The problem is that deductive reasoning, based on what is known about the constituent elements, would require a length of time and intellectual effort beyond the capacity of a human being in order to reconstruct from among a range of possible worlds the one which actually exists. The physicist Phil Anderson, in a stimulating article entitled ‘More is different’ (which appeared in the journal Science in 1972), criticised ‘constructionism’, or the presumption that one can construct the behaviour of a complex object conceptually on the basis of one’s knowledge of its component parts:
the constructionist hypothesis fails when it is faced with the double problem of scale and complexity. The behaviour of large and complex aggregates of elementary particles cannot be encompassed in terms of a simple extrapolation of the properties of a few small particles. At every level of complexity there appear new properties, and to understand the new behaviour one requires research which in my opinion is just as basic in its nature as that of elementary particles.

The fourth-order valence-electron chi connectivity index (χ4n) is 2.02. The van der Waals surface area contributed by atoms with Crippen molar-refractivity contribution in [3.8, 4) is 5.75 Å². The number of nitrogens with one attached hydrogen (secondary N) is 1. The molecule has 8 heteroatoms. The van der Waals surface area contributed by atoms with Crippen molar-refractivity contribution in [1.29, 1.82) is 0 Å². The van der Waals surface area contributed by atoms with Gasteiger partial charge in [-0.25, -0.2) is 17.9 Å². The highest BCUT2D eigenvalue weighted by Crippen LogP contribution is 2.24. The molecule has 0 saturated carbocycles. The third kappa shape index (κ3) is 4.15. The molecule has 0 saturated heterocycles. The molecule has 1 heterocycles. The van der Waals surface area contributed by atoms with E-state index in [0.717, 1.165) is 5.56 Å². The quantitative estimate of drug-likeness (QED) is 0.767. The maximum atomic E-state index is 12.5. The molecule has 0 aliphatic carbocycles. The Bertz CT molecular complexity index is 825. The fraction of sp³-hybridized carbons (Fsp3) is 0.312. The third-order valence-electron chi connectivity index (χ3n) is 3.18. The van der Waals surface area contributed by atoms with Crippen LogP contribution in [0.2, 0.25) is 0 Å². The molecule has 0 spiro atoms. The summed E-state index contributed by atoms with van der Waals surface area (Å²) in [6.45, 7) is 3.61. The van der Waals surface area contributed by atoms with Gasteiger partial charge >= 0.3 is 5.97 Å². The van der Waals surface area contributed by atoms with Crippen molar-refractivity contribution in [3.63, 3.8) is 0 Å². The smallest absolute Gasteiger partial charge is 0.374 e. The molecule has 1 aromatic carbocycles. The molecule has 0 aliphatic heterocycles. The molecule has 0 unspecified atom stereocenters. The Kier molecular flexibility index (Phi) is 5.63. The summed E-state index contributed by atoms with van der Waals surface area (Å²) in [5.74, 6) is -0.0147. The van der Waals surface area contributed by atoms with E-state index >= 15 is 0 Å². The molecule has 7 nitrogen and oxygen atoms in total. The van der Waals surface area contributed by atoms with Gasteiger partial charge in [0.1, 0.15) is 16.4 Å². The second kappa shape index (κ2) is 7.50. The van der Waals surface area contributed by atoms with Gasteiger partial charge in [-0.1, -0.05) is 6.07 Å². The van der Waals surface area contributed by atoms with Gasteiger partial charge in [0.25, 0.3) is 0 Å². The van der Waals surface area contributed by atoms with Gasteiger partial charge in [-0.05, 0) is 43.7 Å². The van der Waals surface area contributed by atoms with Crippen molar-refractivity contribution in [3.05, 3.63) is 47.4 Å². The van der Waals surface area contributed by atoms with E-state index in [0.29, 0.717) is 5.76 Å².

Thus, in addition to the dynamic complexity of deterministic chaos, we can see the emergence of a structural complexity which consists of the impossibility of satisfactorily describing a complex object by reducing it to an interplay of its component parts with their elementary laws.
Tito Arecchi, ‘Chaos and Complexity’ in The Postmodern Reader, ed. Charles Jencks (Wiley: Chichester, 2011) pp. 281-2.